Console.WriteLine("Do you accept? (yes or no)");
            string acceptInput = Console.ReadLine();


            string message = "";


            if (acceptInput == "yes")
                message = "It's time to put your game face on!";
            else
                message = "Too bad. It's time to battle!";


            //Random Pokemon is Chosen, I choose a Pokemon
            Console.WriteLine(message);
            Console.WriteLine("I choose you, " + randomChoice.Name);
            Console.WriteLine("Please choose your Pokemon: (1,2,3)");
            Console.WriteLine("1. Blastoise, 2. Blazekin, 3. Meganium");
            string myChoice = Console.ReadLine();


            if (myChoice == "1")
                message = "Blastoise, a water Pokemon, with lots of health. Good Choice!";
            else if (myChoice == "2")
                message = "Blazekin, a fire Pokemon, with lots of Power. Let's do this!";
            else
                message = "Meganium, a plant Pokemon, with lots of health. Best of luck!";


            Console.WriteLine(message);
            Console.ReadLine();


            Console.WriteLine("Type yes to Attack.");
            acceptInput = Console.ReadLine();
                       
        }
    }
}


#10 Brian Sandberg   Members   -  Reputation: 1330

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Posted 15 August 2014 - 11:43 AM

When the user enters something, you get a piece of text back.  What you need to do is to find out if they actually wrote a number, and then determine what number that is, so you can use it to retrieve an element from your list of pokemons. Luckily, the built-in number types have methods for parsing text.  To convert text to an integer, you might use Convert.ToInt32() or Int32.Parse() or Int32.TryParse().

 

You also want to do some sort of error handling; if the user didn't enter a number, or they wrote a larger number than you have pokemons, then you should ask them again until they enter something valid.

 

Here's a simple loop to do that.

Pokemon SelectedPokemon = null;
do {
	Console.WriteLine("Please choose your Pokemon: (1,2,3)");
	Console.WriteLine("1. Blastoise, 2. Blazekin, 3. Meganium");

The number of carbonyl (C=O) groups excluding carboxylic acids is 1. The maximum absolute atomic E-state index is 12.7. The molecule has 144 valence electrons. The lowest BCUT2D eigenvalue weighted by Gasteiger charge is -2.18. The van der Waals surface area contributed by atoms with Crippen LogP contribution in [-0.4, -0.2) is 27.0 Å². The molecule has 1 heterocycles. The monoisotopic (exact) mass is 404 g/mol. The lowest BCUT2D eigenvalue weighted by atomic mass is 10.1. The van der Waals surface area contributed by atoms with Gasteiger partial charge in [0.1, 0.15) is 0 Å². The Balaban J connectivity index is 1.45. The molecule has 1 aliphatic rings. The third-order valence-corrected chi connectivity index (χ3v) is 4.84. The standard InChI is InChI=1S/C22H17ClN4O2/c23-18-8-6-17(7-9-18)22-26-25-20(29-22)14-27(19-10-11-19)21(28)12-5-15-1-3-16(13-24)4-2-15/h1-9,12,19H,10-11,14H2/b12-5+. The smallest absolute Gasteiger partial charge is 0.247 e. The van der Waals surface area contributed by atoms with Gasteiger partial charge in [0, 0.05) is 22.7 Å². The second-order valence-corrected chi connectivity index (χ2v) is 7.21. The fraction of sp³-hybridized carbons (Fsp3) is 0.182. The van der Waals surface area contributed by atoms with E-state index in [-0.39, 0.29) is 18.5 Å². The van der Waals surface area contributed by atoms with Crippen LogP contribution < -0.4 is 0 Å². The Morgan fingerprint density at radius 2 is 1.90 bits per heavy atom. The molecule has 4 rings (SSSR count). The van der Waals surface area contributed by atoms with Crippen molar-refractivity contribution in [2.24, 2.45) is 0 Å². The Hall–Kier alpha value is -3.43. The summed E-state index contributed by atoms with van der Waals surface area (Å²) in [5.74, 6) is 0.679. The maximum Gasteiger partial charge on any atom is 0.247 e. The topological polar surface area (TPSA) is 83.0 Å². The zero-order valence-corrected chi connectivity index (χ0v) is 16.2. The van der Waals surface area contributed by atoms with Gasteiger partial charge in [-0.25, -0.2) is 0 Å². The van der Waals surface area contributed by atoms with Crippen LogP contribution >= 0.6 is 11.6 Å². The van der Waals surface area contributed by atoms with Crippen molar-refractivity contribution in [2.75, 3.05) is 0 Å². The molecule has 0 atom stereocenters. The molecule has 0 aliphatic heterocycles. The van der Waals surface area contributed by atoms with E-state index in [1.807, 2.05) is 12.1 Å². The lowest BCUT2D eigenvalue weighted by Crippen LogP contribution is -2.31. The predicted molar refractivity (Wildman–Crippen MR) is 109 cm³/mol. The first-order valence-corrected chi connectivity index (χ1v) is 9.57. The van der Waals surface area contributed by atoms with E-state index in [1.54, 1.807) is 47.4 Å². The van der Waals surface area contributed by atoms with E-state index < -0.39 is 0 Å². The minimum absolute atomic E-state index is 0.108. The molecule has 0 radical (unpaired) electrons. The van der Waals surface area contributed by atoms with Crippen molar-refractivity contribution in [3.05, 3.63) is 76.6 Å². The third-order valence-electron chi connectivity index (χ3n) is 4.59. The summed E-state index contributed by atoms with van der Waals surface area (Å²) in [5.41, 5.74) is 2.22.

string myChoice = Console.ReadLine();

	if (myChoice == "1")
		message = "Blastoise, a water Pokemon, with lots of health. Good Choice!";
	else if (myChoice == "2")
		message = "Blazekin, a fire Pokemon, with lots of Power. Let's do this!";
	else
		message = "Meganium, a plant Pokemon, with lots of health. Best of luck!";

	Console.WriteLine(message);
	Console.ReadLine();

	int SelectedPokemonNo = 0;
	if( !Int32.TryParse( myChoice, out SelectedPokemonNo ) )
	{
		// uh oh, myChoice wasnt a number
		Console.WriteLine( "That's not a pokemon! Try again" );
		continue;
	}
	SelectedPokemonNo--; // make it a 0-based index
	if( SelectedPokemonNo < 0 || SelectedPokemonNo >= myPokemon.Count )
	{
		// uh oh, myChoice out of range
		Console.WriteLine( "That's not a pokemon! Try again" );
		continue;
	}

	SelectedPokemon = myPokemon[SelectedPokemonNo];
	Console.WriteLine( "You selected {0} with {1} health.", SelectedPokemon.Name, SelectedPokemon.Health );

}
while( null == SelectedPokemon );

Something else you might think about is how you have built the pokemon names and descriptions directly into the code that asks to choose between them.  A better design would be to put the descriptions ("a water Pokemon, with lots of health") into another field in the Pokemon class, and have the menu retrieve it from there.

 

I think it would be good for you to read some tutorials on C#; they would have taught you about converting texts to numbers, and using lists, and countless more details.  I just googled up this one; there are 23 pages and it looks decent - if you go through all those those, you'll be much better prepared.  Enjoy smile.png  http://www.csharp-station.com/Tutorial/CSharp/Lesson01


Edited by Brian Sandberg, 15 August 2014 - 11:44 AM.


#11 cavendert   Members   -  Reputation: 164

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Posted 15 August 2014 - 12:33 PM

I'm currently going through the Microsoft Virtual Academy for the tutorial, but I will definitely read up on that. I don't mind having to read things. I totally forgot about the "parse", and found it in my notes right before I got back on this forum. 

 

So, I'm having a slightly different issue, but I've put that in a different thread while I try to figure that one out. Thank you guys for all of the help on this topic!!!!